By Amanda Iacone, Reporter at Bloomberg Tax | Originally posted on: news.bloombergtax.com
- New lease accounting rules short-change comparability between international and U.S. companies
- Data vendors, companies adjusting the universal metric for lease accounting
The corporate earnings measurement known as EBITDA stormed into popular use during the leverage buyout boom of the 1980s, as investors looked for a measure better than net income to figure out how much cash a company generated, and ultimately whether it could handle its debt.
In the decades since, it evolved into a tool for evaluating everything from credit strength to equity multiples even as it was derided as “earnings before expenses” and came under scrutiny at the Securities and Exchange Commission.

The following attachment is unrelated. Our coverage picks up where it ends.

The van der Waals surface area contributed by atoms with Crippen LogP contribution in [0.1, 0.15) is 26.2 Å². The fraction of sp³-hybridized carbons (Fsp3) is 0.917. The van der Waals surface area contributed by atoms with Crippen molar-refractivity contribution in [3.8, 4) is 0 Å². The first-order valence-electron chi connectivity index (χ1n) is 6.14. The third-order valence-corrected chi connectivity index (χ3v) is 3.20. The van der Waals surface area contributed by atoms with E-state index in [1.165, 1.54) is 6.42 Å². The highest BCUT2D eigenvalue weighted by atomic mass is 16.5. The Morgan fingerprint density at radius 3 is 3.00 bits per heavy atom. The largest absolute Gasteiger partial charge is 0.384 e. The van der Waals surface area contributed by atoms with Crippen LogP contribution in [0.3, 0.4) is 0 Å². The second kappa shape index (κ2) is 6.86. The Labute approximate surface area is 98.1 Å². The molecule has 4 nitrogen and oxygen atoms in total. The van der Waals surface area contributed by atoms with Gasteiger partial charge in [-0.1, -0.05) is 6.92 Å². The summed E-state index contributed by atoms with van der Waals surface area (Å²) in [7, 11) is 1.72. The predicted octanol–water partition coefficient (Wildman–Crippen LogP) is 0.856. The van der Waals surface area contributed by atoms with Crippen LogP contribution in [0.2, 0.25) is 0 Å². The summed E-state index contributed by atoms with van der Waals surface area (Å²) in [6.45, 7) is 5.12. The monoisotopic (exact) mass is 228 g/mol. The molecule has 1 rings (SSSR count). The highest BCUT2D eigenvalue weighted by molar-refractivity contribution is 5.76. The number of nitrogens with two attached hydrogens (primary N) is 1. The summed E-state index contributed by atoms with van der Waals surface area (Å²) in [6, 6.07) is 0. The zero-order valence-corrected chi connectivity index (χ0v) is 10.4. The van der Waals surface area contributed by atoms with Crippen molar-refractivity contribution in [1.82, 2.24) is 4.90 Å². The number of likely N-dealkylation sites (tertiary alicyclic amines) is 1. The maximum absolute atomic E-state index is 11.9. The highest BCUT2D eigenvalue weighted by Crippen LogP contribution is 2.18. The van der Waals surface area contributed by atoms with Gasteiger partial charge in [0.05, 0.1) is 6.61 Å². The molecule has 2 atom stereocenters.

Now, sweeping changes to lease accounting rules instituted this year have delivered a blow to the relevance of earnings before taxes, depreciation and amortization as the metric has been used traditionally. Differences in methods used to calculate it already limited its usefulness, said Robert Schiffman, a Bloomberg Intelligence credit research analyst, “and these accounting issues just make it a little bit more imperfect.”
The new rules for lease accounting required companies to report all long-term leases on their balance sheets for the first time.
The trillions of dollars’ worth of operating leases for airplanes, retail space, and office equipment were long estimated by investors and ratings agencies. But the accounting change triggered a few surprises for investors because, while instituted as a step toward balance sheet honesty, it also impacted earnings for such companies as Ryder System Inc., Duke Realty Corp., and Darden Restaurants Inc.… Read More